There is a thing called the Maori Fishing Calendar. It is published in various forms in New Zealand. The Maori (and many other Pacific peoples) found that on certain days of the lunar cycle, fishing was better than at other times.
In the illustration above, the graph shows that the best time to catch fish is from three to five in the morning. Then there's a series of lulls and activity throughout the day. If you only have an couple of hours to spend, you may prefer to go out at three in the afternoon rather than seven in the morning.Does this stuff really work? It's not infallible. There are, after all, still the effects of weather and season to be factored in. However, many people are quite convinced that, on balance, you will catch more "fish per unit effort" on a day when the Maori calendar predicts good fishing than on other days. At least there's more chance it is valid than the astrological predictions published daily by even the most respectable journals.
The moon's gravitational pull is said to directly affect animal appetites. When the moon is overhead, for some reason, it makes fish hungry. When the moon is underfoot, it also seems to make fish hungry. This is true for both fresh and salt water fish. The gravitational pull of the sun must have a similar, if lesser effect. So, when the sun and the moon are 'up' or 'down' at roughly the same time - as happens near new and full moon - fishing should be the most productive. Some people say the hour around moonrise and moonset have a similar, if lesser, stimulating effect.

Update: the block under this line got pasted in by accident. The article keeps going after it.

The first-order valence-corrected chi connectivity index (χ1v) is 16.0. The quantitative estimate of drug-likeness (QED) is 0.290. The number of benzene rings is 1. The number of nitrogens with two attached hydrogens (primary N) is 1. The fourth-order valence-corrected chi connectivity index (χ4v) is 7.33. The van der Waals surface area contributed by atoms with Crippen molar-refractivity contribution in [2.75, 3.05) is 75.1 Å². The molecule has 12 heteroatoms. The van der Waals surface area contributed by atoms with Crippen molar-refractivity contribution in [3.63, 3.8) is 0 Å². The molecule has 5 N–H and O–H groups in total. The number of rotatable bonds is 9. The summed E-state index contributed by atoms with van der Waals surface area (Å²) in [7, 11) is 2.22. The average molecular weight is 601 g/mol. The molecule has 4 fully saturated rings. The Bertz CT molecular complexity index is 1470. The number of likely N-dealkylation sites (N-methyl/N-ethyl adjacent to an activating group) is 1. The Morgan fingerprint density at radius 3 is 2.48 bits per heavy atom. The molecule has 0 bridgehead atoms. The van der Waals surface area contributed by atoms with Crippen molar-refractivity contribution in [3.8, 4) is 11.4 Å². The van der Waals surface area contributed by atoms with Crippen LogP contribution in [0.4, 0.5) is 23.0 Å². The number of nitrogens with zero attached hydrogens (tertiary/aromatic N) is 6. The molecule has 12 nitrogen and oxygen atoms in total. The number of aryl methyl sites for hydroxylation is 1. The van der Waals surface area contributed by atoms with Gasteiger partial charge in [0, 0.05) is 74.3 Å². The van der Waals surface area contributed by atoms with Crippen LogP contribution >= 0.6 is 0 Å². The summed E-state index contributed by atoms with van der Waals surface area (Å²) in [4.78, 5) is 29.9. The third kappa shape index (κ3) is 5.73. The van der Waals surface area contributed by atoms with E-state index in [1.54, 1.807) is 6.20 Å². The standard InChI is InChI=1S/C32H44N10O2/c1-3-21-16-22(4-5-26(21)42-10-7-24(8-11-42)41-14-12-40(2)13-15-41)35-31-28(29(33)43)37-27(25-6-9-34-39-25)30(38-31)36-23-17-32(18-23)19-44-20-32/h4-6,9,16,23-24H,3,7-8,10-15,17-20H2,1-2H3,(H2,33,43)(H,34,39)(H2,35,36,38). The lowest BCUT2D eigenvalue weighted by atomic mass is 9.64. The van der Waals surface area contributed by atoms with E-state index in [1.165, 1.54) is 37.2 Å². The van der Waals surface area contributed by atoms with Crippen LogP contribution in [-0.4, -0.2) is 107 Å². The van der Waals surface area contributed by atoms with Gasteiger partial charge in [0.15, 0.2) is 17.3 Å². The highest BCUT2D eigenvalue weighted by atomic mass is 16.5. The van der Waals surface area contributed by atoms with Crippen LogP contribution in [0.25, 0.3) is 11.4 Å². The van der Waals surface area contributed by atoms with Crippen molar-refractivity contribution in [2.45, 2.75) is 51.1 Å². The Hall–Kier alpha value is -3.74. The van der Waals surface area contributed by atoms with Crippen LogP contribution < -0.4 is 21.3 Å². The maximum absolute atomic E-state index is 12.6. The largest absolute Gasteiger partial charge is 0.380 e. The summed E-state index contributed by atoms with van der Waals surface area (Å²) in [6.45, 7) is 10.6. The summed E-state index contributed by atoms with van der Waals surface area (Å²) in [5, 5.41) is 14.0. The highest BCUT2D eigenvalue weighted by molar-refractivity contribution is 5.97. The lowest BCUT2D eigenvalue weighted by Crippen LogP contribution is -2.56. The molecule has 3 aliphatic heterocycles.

In addition to the effect of gravity, light must play a good part in the ability to catch fish. If the fish can't see the bait, it is unlikely to find it. Many predatory fish have eyes that see better in low light than the eyes of their prey. This makes dawn and dusk two valuable contributors to good fishing. Bright moonlight is probably similar from the perspective of the fish, so full moon nights are also favoured fishing times.
Finally, a good current is helpful in carrying the food supply (and your ground bait) towards the fish.